Bob Dylan's Ex Cleans House

Suze Rotolo to auction off Dylan artifacts

December 14, 2006
Bob Dylan, Suze Rotolo
Bob Dylan and Suze Rotolo
Michael Ochs Archives/Getty Images

Bob Dylan's first New York girlfriend, Suze Rotolo, is auctioning off fourteen Dylan-related artifacts from her personal collection. The items, which hit the auction block on December 4th at Christie's in New York, include a 1963 valentine (on which Dylan inscribed, "Love, Love, Money, Booze, I'd swap 'm all to be with youse, love love me Bob"); a 1962 flier for a Dylan gig at Gerdes Folk City that Rotolo designed; and a postcard Dylan sent to Rotolo from Italy ("I always thought Italians were Mama Rosas and Anna Mananis [sic] – but they're all Sophia Lorens"). "I am an artist, and it is not in my nature to part with meaningful things, but it felt right to do so now," says Rotolo, who is best known for appearing with Dylan on the cover of The Freewheelin' Bob Dylan and inspiring songs such as "Don't Think Twice, It's All Right" and "Boots of Spanish Leather." "I see my putting these items for sale at Christie's as part of my life, and at this time in my life I can divest a bit. Who knows if at seventy I will regret my foolishness?"

This story is from the December 14, 2006 issue of Rolling Stone. 

To read the new issue of Rolling Stone online, plus the entire RS archive: Click Here

Music Main Next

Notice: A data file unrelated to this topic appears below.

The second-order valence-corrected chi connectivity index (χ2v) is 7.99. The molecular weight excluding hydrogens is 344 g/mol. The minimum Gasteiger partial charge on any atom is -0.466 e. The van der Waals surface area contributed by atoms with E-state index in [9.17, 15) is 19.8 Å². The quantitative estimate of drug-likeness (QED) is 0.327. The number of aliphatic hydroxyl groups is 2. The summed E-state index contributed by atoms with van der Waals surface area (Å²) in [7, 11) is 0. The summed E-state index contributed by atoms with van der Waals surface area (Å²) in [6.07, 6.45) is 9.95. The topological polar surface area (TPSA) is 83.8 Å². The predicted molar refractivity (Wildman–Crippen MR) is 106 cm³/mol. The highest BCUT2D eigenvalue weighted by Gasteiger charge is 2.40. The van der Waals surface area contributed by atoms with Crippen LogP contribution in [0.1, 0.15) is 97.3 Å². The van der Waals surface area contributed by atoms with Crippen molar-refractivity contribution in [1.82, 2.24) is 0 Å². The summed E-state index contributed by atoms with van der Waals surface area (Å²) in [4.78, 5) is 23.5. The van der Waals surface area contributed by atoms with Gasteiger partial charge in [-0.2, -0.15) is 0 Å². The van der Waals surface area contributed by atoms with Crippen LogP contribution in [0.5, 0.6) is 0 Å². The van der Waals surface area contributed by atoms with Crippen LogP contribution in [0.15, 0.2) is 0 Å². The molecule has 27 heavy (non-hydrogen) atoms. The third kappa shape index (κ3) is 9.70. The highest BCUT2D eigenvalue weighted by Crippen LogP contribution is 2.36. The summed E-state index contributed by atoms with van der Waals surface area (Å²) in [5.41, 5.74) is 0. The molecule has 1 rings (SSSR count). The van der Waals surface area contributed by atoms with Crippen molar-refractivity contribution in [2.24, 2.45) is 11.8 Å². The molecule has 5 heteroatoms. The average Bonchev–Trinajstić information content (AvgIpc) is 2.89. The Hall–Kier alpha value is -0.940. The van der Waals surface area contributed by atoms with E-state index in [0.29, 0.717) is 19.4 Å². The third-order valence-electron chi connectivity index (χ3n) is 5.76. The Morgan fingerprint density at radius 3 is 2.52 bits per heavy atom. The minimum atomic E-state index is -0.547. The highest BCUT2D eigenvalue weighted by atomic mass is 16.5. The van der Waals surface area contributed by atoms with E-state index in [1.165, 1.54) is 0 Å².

blog comments powered by Disqus
Daily Newsletter

Get the latest RS news in your inbox.

Sign up to receive the Rolling Stone newsletter and special offers from RS and its
marketing partners.


We may use your e-mail address to send you the newsletter and offers that may interest you, on behalf of Rolling Stone and its partners. For more information please read our Privacy Policy.

Song Stories


Lou Reed | 1972

Opening Lou Reed's 1972 solo album, the hard-riffing "Vicious" actually traces its origin back to Reed's days with the Velvet Underground. Picking up bits and pieces of songs from the people and places around him, and filing his notes for later use, Reed said it was Andy Warhol who provided fuel for the song. "He said, 'Why don't you write a song called 'Vicious,'" Reed told Rolling Stone in 1989. "And I said, 'What kind of vicious?' 'Oh, you know, vicious like I hit you with a flower.' And I wrote it down literally."

More Song Stories entries »